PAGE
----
It's not common to see the technical manager of a company meeting with the media and publicly apologising to his riders for a bike's lack of performance. It happened today though, Yamaha project leader Tsuya accepting technical responsibility for the poor results just a few minutes before Valentino was due to meet with the press.
The Doctor appreciated the gesture, but is holding firm with his requrests.
“I view this apology very positively and thank Tsuya for having done that, but, rather than apologies, we need to sort our bike. We need results, and quickly, because we're behind compared to Honda and Ducati”.
Are you referring to the electronics?
“Yes and I'd like to take a step forward before the end of the season. I think the bike has a good bike, in terms of the mechanics, and if we could improve the electronics, we'd be on a par with Honda and Ducati”.
What has happened in recent year?
“Up until 2015, when we were using the software developed internally, we were ok. The problems began in 2016, with the arrival of the single ECU, I think our technicians struggle to interface with the Magneti Marelli software”.
Do you think internal restructuring is required
“I'm not in charge of organisation. I know that I didn't like the M1's frame last year, while the current one is very good. We haven't been able to take that step with the electronics, a step that Ducati and Honda have taken. This is our problem”.
Do you think this is Yamaha's toughest period to date?
“When I arrived in 2004 things were much worse, but the reaction was great, with a lot of investment, both financial and human. In one year we developed the best M1 I've ever ridden, that of 2005. We need to do the same now”.
Are you going backwards rather than forwards?
“As I've said, I've been saying the same things to the Japanese for a long time and one year later everything's the same. How long will it take to see a turnaround? I'd like to answer this question, but it's not me you should be asking. We'll see”.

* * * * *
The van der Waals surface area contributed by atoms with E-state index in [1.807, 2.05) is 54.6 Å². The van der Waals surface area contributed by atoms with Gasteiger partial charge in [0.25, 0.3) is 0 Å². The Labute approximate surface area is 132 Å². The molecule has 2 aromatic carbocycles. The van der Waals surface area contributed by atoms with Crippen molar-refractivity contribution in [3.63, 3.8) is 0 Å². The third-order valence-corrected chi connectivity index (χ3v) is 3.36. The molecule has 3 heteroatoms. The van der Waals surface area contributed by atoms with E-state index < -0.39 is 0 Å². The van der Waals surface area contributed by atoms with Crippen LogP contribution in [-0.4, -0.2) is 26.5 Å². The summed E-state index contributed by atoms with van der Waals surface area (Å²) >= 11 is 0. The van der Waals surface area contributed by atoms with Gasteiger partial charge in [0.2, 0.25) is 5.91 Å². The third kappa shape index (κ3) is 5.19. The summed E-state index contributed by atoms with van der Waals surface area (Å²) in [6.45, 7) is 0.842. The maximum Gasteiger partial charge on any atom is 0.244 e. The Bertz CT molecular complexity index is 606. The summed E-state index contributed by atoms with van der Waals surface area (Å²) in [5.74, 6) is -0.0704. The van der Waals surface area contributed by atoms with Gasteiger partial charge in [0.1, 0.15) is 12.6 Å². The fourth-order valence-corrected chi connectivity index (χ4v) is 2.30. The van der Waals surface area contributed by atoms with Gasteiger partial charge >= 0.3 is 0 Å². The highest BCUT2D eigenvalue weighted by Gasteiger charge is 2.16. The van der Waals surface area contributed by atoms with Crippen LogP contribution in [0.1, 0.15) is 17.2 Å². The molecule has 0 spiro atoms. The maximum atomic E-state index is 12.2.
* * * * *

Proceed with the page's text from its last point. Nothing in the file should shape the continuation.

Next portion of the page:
Today was a disaster, the only saving grace was Zarco…
“It depends on the track, one week ago we were on the front row and today row five. This track is critical for the rear tyre and, in these conditions, Zarco benefits from his particular riding style and his weight. While in Brno it was he who was in trouble”.
You were faster last year…
“It's true, but this time the soft tyre is softer than a year ago, too soft for us. Perhaps it wouldn't be a bad idea to use the medium like Dovizioso”.
You guessed this would be a tough track, did you think it would be this bad?
“It's the worst on the calendar for us, but to be honest I though we'd struggle less. I was unlucky too, because FP1 turned out to be the only session in which to qualify for Q2, but my bike broke and I didn't get on well with the second bike. Today we worked in FP4, but my pace isn't fantastic”.
Then came qualifying…
“And I suffered with the soft rear tyre, as I've said. I'll start from the fifth row, the first three braking points are tough and I'll have to be careful in the middle of the group. I'll try something in warm-up, then I'll do all I can to score as many points as possible”.